THURINGIA (state) ---------------- -22.0% ----- 2,120,237 ----- 2,718,000

AKITA (prefecture) --------------- -21.8% ------- 959,502 ----- 1,227,478

BALTIMORE (city) ----------------- -20.4% ------- 585,708 ------- 736,016

EAST GERMANY (sans Berlin) ------- -18.8% ---- 12,499,707 ---- 15,394,000

PITTSBURGH (city) ---------------- -18.1% ------- 302,971 ------- 369,962

GENOA (city) --------------------- -17.7% ------- 558,930 ------- 678,771

ROMANIA (sans Bucharest) --------- -17.6% ---- 16,863,240 ---- 20,455,525

SOUTHERN UKRAINE (sans Crimea) --- -16.8% ----- 9,301,758 ---- 11,176,206

BELARUS (sans Minsk) ------------- -16.0% ----- 7,093,099 ----- 8,439,599

NAGASAKI (prefecture) ------------ -16.0% ----- 1,312,317 ----- 1,562,959

BUFFALO (city) ------------------- -15.2% ------- 278,349 ------- 328,233

SERBIA (sans Beograd) ------------ -14.6% ----- 4,995,513 ----- 5,846,281

SAN JUAN (urban area) ------------ -13.2% ----- 1,005,081 ----- 1,157,961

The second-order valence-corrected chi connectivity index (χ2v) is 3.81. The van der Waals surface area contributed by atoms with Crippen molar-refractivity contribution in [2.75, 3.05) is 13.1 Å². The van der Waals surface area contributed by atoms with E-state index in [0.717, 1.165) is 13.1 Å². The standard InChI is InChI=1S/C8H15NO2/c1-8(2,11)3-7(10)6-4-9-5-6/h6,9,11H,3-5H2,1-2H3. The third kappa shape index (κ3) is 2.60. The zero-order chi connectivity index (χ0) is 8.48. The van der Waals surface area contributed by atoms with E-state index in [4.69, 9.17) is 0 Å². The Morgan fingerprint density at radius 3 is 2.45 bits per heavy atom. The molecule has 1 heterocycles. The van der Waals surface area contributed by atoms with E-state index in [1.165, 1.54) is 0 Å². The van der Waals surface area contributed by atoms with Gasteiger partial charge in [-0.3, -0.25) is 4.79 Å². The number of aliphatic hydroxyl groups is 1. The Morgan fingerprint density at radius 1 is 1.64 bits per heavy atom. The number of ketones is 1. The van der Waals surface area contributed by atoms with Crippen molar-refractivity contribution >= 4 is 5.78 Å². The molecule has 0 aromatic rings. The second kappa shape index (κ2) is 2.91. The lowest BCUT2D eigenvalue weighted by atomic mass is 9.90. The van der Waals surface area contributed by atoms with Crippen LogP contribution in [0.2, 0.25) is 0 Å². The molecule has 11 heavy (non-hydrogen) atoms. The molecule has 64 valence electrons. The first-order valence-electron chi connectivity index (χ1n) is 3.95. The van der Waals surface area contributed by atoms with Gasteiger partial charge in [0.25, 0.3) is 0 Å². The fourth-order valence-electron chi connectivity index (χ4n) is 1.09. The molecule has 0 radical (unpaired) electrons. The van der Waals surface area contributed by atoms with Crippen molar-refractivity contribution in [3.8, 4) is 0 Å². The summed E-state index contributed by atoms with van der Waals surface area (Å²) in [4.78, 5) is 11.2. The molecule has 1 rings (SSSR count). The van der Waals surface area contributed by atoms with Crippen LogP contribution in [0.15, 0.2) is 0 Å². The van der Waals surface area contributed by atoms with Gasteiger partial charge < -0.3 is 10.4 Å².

GENOA (metro area) --------------- -12.1% ----- 1,085,682 ----- 1,235,496

TURIN (city) --------------------- -11.9% ------- 848,196 ------- 962,507

SHIKOKU (region) ----------------- -11.9% ----- 3,696,171 ----- 4,195,069

TOHOKU (region) ------------------ -11.6% ----- 8,611,195 ----- 9,738,285

LIGURIA (region) ------------------ -9.9% ----- 1,509,805 ----- 1,676,282

HUNGARY (sans Budapest) ----------- -8.9% ----- 6,881,213 ----- 7,550,031

RUSSIA (sans Moscow) -------------- -5.0% --- 131,512,239 --- 138,435,315

PITTSBURGH (metro area) ----------- -3.9% ----- 2,370,930 ----- 2,468,289

SICILIA (region) ------------------ -2.5% ----- 4,840,876 ----- 4,966,386

SOUTHERN ITALY (region) ----------- -2.4% ---- 20,052,901 ---- 20,537,484

GALICIA (region) ------------------ -1.3% ----- 2,695,645 ----- 2,731,669

BUCHAREST (metro area) ------------ -1.3% ----- 2,322,961 ----- 2,354,510

TURIN (metro area) ---------------- -1.1% ----- 2,212,996 ----- 2,236,765

BUFFALO (metro area) -------------- -1.9% ----- 1,166,902 ----- 1,189,288

WEST VIRGINIA (state) ------------- +0.0% ----- 1,793,716 ----- 1,793,477

OSAKA-KOBE-KYOTO (metro area) ----- +0.6% ---- 20,541,441 ---- 20,414,233

ZAGREB (metro area) --------------- +1.0% ----- 1,071,150 ----- 1,060,815

CLEVELAND (metro area) ------------ +1.1% ----- 2,790,470 ----- 2,759,823

NAPLES (metro area) --------------- +1.4% ----- 5,410,526 ----- 5,337,254

BUDAPEST (metro area) ------------- +2.4% ----- 2,891,543 ----- 2,824,792